NRL Whitepaper

 

 


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Fashionable Investing

Fashionable Investing

The role that fashion plays amongst investors is often underestimated. One would be forgiven for thinking that investment policy is driven principally by expected future financial returns but with the rise of ethical investment funds, this is not necessarily the case and perhaps never has been. “Sin” stocks are increasingly traded at a discount and sometimes on a dividend basis, like tobacco and gambling companies were in the early 2000’s.

One could argue that this is because of a lack of perceived growth as their products are shunned or regulation is tightened like with slot machines. Twenty years ago, who would have believed that cigarettes would be socially unacceptable while increasing amounts of money are channelled into the cannabis economy? Casa Verde, the fund in which Calvin Broadus a.k.a. Snoop Dog is a partner, is but one example of this weight of money.

More recently fossil fuel companies have suffered from disinvestment decisions taken by the trustees of pension funds, foundations and even sovereign wealth funds. Look no further than the ethics committee of Norway’s $1tr sovereign wealth fund which has developed a blacklist of firms producing excessive amounts of greenhouse gases. In its view, these companies include cement and steel companies as well as just oil producers.

And after Lehman Brothers filed for bankruptcy in September 2008, bank stocks fell heavily out of favour. The wave of regulation and fines imposed on them in the aftermath of the banking crash is evidence of how much they had undermined the trust of the public. Nevertheless despite the opprobrium heaped on them in the years that followed, they have continued in business as their services have, by and large, proved indispensable to economic life since the twelfth century.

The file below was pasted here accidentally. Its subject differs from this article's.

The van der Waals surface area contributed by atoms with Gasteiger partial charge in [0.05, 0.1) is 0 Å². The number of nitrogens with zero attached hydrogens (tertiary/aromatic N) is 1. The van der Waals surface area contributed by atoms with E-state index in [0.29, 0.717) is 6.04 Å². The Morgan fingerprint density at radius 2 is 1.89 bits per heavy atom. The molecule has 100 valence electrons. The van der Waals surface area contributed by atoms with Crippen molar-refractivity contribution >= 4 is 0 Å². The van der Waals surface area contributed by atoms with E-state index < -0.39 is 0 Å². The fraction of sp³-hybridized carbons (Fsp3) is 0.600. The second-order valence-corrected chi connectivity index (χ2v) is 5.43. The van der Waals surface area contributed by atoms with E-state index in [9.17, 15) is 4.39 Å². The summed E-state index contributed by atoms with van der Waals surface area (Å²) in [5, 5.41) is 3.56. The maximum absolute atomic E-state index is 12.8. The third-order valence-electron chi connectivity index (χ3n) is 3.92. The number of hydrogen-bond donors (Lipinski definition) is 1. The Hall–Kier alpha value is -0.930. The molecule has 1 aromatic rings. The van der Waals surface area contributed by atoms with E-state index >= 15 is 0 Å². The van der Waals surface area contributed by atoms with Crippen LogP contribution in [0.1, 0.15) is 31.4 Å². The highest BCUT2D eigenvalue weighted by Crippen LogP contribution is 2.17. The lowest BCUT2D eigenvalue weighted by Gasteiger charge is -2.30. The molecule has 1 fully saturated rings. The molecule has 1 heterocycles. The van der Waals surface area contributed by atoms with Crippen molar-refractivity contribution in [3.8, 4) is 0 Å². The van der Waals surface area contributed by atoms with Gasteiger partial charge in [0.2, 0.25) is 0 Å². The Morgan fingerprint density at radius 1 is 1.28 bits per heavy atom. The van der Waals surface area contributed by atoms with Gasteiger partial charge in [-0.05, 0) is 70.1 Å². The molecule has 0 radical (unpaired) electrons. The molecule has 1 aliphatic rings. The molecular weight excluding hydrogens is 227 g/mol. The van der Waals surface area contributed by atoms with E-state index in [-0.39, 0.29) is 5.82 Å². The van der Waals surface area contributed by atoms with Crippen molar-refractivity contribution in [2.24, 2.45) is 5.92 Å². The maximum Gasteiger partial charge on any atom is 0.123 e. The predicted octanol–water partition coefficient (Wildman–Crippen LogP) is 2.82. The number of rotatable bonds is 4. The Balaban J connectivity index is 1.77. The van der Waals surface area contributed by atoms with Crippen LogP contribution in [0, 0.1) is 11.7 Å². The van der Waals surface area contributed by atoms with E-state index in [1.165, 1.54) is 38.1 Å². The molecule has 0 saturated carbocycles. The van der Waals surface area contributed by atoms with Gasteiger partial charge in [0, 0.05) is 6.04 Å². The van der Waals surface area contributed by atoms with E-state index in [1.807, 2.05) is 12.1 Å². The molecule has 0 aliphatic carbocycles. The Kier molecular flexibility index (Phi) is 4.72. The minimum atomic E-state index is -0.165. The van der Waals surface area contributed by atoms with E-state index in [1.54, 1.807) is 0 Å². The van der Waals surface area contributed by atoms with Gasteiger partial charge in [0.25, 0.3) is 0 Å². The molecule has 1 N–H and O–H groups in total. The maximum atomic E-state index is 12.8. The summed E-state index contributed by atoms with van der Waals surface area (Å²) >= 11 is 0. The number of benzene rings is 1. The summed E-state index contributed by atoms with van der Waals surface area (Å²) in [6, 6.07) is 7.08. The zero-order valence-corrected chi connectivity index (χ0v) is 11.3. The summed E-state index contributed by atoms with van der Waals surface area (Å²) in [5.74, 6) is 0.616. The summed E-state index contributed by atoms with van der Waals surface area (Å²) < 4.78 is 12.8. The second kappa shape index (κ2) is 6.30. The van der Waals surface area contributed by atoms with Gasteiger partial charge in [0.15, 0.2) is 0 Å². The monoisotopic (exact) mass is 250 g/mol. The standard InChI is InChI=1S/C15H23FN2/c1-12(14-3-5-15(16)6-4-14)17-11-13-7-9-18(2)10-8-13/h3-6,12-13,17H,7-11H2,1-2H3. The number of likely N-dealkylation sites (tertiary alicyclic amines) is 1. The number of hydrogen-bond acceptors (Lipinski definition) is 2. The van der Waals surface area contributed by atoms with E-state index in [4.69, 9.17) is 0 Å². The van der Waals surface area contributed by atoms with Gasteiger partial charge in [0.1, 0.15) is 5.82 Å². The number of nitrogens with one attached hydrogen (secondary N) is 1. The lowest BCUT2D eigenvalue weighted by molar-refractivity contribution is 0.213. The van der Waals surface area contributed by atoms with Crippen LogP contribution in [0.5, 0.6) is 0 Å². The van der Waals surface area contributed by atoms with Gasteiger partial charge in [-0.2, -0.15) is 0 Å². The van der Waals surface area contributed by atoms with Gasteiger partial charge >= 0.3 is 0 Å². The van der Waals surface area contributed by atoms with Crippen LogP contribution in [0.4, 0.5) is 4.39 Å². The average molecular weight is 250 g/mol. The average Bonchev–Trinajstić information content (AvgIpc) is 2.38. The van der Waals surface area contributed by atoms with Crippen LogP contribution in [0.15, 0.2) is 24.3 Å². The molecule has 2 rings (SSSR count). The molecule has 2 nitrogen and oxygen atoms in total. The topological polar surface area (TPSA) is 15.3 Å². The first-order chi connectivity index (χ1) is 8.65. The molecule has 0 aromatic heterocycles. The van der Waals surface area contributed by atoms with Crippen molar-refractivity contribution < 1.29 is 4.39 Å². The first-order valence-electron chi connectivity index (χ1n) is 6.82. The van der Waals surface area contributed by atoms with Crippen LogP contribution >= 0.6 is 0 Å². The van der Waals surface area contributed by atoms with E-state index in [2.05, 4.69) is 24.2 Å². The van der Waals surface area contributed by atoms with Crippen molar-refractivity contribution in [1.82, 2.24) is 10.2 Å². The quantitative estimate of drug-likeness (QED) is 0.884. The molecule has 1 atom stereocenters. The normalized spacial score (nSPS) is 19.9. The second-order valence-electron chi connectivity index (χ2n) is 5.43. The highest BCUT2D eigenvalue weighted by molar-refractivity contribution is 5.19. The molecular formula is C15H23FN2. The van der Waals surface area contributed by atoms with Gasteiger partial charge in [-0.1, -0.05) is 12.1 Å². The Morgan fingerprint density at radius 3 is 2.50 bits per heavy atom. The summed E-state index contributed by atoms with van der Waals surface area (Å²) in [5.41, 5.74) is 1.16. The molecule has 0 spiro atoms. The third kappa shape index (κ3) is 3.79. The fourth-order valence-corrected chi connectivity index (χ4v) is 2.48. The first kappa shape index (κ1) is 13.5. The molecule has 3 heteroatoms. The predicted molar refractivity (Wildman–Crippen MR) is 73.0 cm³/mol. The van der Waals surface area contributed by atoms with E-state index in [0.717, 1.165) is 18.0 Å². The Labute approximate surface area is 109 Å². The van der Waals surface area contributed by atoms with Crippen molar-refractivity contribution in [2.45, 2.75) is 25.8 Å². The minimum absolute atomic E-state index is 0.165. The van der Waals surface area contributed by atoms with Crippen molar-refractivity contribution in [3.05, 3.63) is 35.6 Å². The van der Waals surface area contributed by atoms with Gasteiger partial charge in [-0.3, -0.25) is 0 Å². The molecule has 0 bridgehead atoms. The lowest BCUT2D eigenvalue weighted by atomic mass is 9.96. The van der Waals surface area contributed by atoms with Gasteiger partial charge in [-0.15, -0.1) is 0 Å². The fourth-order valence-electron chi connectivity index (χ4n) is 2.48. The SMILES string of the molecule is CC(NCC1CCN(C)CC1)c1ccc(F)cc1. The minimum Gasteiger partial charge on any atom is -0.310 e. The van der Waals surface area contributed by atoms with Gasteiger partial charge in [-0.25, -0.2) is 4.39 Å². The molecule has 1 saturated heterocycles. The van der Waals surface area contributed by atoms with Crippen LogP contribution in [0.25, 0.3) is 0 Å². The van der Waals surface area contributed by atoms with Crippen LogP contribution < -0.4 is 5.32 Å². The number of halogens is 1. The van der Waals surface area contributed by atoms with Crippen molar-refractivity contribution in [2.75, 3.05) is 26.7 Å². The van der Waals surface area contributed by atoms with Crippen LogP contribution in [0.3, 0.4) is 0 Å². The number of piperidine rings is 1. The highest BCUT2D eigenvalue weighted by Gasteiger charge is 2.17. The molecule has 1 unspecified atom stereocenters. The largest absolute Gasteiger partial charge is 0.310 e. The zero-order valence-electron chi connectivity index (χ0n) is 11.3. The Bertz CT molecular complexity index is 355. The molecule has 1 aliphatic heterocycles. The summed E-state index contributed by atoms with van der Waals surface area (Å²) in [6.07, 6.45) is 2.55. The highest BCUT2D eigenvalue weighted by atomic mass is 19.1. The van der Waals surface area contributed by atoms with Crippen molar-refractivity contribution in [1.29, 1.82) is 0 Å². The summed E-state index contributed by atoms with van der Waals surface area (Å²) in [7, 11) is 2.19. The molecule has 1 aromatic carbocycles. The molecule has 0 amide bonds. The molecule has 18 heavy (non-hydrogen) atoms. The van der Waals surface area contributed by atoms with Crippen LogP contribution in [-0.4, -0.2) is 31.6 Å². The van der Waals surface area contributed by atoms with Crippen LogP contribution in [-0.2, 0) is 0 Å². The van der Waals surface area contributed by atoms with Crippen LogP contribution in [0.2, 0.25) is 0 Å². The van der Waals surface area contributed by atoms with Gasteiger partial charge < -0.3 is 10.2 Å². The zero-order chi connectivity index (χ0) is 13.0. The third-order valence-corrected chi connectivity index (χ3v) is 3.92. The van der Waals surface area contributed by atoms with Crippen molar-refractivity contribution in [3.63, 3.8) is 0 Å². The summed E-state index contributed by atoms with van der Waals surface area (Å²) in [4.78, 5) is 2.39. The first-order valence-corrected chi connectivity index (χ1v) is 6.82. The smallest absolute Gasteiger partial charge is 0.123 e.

But business does not sit still and over the last two years more and more venture money has found its way into almost any start-up employing artificial intelligence or using Blockchain “technology” for whatever purpose. The best example of the former is the purchase of DeepMind by Google in 2014 for $400m four years after it had been set up. Its founder, Dennis Hassabis, is a new breed of entrepreneur who began his career at Lionhead Studios designing computer games.

The latest companies to fall out of favour, and then some, are those involved in advertising and social media. Their perceived misuse of personal data harvested without the full consent of their owners has been the key issue triggering their change in fortunes. Worse still for them, these allegations have surfaced at a time when “fake” news has already climbed up the political agenda resulting in a number of high profile investigations in various countries.

It is likely, therefore, that this will result in tougher regulation and a higher tax take on their revenues. Such are the vagaries of the market and the penalties paid for being considered “passé” by its participants. In view of the above, I would therefore argue that fashion plays as an important role in investing as it does in the world of haute couture!


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Meet the Turquoise team: David Casale

Meet the Turquoise team: David Casale

Business

What has been the most significant technological development of recent years?

The most recent one.